Mechanically, it is possible to replace the described draft-cooled lances with different lance types which are cooled by different means or which are made of different materials. It is not necessary to have six lances in the hearth, any suitable number will suffice, and the hole patterns in each lance need not be the same.
It may be desirable to place oxygen lances in the lower hearths comprising the cooling zone in order to accelerate the burnout of any embers which may remain. This may be used as a control mechanism for pushing the burning zone higher in the furnace.
Specific features of the invention are shown in one or more of the drawings for convenience only, as each feature may be combined with other features in accordance with the invention. Alternative embodiments will be recognized by those skilled in the art and are intended to be included within the scope of the claims.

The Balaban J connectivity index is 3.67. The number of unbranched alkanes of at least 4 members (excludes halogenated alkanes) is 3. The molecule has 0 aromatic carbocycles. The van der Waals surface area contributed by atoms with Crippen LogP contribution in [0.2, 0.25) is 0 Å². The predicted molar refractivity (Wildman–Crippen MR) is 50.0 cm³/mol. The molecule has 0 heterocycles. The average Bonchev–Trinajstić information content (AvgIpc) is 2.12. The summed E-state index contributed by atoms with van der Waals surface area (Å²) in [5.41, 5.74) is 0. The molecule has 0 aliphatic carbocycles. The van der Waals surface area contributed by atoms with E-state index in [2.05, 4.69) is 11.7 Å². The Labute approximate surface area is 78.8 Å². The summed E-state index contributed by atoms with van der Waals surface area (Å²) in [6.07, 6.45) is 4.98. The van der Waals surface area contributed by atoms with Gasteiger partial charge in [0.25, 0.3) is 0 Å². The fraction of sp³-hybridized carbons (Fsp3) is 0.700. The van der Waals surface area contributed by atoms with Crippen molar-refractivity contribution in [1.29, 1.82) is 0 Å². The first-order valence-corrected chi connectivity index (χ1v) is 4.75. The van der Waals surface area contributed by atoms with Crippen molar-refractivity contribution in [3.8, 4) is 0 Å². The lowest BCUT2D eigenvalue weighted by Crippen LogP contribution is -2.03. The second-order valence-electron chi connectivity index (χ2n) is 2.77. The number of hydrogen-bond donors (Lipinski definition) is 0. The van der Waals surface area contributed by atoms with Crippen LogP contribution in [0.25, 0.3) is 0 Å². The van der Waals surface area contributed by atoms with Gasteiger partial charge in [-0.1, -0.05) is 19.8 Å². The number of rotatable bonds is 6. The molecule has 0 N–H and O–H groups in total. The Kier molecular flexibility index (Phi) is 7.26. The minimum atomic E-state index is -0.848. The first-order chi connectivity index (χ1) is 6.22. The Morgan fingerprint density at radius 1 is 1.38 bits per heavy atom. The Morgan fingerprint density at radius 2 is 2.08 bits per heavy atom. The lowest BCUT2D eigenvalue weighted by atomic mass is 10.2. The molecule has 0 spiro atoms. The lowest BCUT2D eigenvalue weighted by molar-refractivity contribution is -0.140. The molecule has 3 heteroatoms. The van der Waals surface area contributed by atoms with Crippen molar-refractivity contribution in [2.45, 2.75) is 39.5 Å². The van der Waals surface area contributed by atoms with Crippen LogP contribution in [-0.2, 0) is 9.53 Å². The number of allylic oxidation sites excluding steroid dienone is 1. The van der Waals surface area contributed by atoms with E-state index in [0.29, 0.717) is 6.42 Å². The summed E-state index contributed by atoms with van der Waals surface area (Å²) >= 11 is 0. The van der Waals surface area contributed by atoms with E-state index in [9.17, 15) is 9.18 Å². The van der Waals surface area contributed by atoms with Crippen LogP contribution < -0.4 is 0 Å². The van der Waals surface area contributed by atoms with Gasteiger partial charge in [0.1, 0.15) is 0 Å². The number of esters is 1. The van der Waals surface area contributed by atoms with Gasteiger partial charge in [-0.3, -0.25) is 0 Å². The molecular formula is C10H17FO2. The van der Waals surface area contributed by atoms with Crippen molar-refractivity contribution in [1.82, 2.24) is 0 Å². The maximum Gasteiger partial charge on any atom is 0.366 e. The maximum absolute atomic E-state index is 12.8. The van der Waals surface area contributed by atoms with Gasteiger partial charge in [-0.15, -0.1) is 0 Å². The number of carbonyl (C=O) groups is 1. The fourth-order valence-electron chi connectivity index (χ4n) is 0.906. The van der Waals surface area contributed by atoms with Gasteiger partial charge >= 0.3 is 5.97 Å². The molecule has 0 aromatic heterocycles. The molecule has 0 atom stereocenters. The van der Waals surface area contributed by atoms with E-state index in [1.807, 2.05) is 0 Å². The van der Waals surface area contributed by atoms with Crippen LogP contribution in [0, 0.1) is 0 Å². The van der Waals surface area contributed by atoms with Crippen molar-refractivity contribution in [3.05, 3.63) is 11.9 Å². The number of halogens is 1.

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|U.S. Classification||110/346, 110/225, 110/211, 110/251|
|International Classification||F26B23/02, F23G5/38, F26B17/00, C22B7/00, F23G5/28, F27B9/18|
|Cooperative Classification||Y02E20/344, F23G5/28, F23L2900/07005, F26B23/02, Y02W30/54, F23G2209/12, C22B7/001, F23G5/38, F26B17/003, F27B9/185|
|European Classification||F26B17/00B3, C22B7/00B, F26B23/02, F23G5/28, F27B9/18B, F23G5/38|
|Nov 22, 1996||AS||Assignment|
Owner name: PRAXAIR TECHNOLOGY, INC., CONNECTICUT
Free format text: ASSIGNMENT OF ASSIGNORS INTEREST;ASSIGNOR:LEGER, CHRISTOPHER BRIAN;REEL/FRAME:008236/0257
Effective date: 19961022
|Nov 16, 2001||FPAY||Fee payment|
Year of fee payment: 4
|Dec 11, 2001||REMI||Maintenance fee reminder mailed|
|Nov 21, 2005||FPAY||Fee payment|
Year of fee payment: 8
|Nov 19, 2009||FPAY||Fee payment|
Year of fee payment: 12